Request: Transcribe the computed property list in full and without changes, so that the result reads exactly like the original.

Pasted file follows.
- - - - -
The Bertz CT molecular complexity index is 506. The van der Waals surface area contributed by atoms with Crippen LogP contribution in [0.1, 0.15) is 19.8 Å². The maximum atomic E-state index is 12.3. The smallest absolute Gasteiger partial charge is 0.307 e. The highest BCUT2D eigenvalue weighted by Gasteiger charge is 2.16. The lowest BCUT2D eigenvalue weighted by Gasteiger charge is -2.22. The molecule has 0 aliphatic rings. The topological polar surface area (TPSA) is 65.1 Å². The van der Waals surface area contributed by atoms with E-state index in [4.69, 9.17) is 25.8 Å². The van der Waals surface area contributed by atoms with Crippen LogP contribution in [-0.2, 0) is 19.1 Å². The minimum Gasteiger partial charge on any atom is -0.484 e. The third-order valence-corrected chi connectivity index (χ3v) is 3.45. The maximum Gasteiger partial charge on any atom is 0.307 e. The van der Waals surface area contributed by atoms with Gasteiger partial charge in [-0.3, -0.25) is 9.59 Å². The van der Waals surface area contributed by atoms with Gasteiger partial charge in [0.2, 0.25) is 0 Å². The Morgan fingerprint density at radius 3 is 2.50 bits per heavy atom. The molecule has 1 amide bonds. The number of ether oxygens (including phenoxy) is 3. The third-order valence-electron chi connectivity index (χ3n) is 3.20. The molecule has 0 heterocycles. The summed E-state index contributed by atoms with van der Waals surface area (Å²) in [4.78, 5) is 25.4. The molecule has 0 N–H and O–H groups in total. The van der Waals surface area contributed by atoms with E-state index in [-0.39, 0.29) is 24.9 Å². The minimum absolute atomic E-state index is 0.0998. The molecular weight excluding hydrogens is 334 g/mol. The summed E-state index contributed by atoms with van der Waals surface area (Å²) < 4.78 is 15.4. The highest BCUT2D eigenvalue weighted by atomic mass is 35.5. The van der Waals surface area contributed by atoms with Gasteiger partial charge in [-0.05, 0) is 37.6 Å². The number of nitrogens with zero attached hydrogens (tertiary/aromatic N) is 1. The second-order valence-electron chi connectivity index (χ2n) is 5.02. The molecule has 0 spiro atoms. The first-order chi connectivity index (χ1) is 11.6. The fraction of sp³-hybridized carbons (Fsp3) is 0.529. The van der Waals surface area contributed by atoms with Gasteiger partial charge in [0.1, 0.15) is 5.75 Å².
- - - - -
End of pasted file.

The Bertz CT molecular complexity index is 506. The van der Waals surface area contributed by atoms with Crippen LogP contribution in [0.1, 0.15) is 19.8 Å². The maximum atomic E-state index is 12.3. The smallest absolute Gasteiger partial charge is 0.307 e. The highest BCUT2D eigenvalue weighted by Gasteiger charge is 2.16. The lowest BCUT2D eigenvalue weighted by Gasteiger charge is -2.22. The molecule has 0 aliphatic rings. The topological polar surface area (TPSA) is 65.1 Å². The van der Waals surface area contributed by atoms with E-state index in [4.69, 9.17) is 25.8 Å². The van der Waals surface area contributed by atoms with Crippen LogP contribution in [-0.2, 0) is 19.1 Å². The minimum Gasteiger partial charge on any atom is -0.484 e. The third-order valence-corrected chi connectivity index (χ3v) is 3.45. The maximum Gasteiger partial charge on any atom is 0.307 e. The van der Waals surface area contributed by atoms with Gasteiger partial charge in [-0.3, -0.25) is 9.59 Å². The van der Waals surface area contributed by atoms with Gasteiger partial charge in [0.2, 0.25) is 0 Å². The Morgan fingerprint density at radius 3 is 2.50 bits per heavy atom. The molecule has 1 amide bonds. The number of ether oxygens (including phenoxy) is 3. The third-order valence-electron chi connectivity index (χ3n) is 3.20. The molecule has 0 heterocycles. The summed E-state index contributed by atoms with van der Waals surface area (Å²) in [4.78, 5) is 25.4. The molecule has 0 N–H and O–H groups in total. The van der Waals surface area contributed by atoms with E-state index in [-0.39, 0.29) is 24.9 Å². The minimum absolute atomic E-state index is 0.0998. The molecular weight excluding hydrogens is 334 g/mol. The summed E-state index contributed by atoms with van der Waals surface area (Å²) < 4.78 is 15.4. The highest BCUT2D eigenvalue weighted by atomic mass is 35.5. The van der Waals surface area contributed by atoms with Gasteiger partial charge in [-0.05, 0) is 37.6 Å². The number of nitrogens with zero attached hydrogens (tertiary/aromatic N) is 1. The second-order valence-electron chi connectivity index (χ2n) is 5.02. The molecule has 0 spiro atoms. The first-order chi connectivity index (χ1) is 11.6. The fraction of sp³-hybridized carbons (Fsp3) is 0.529. The van der Waals surface area contributed by atoms with Gasteiger partial charge in [0.1, 0.15) is 5.75 Å².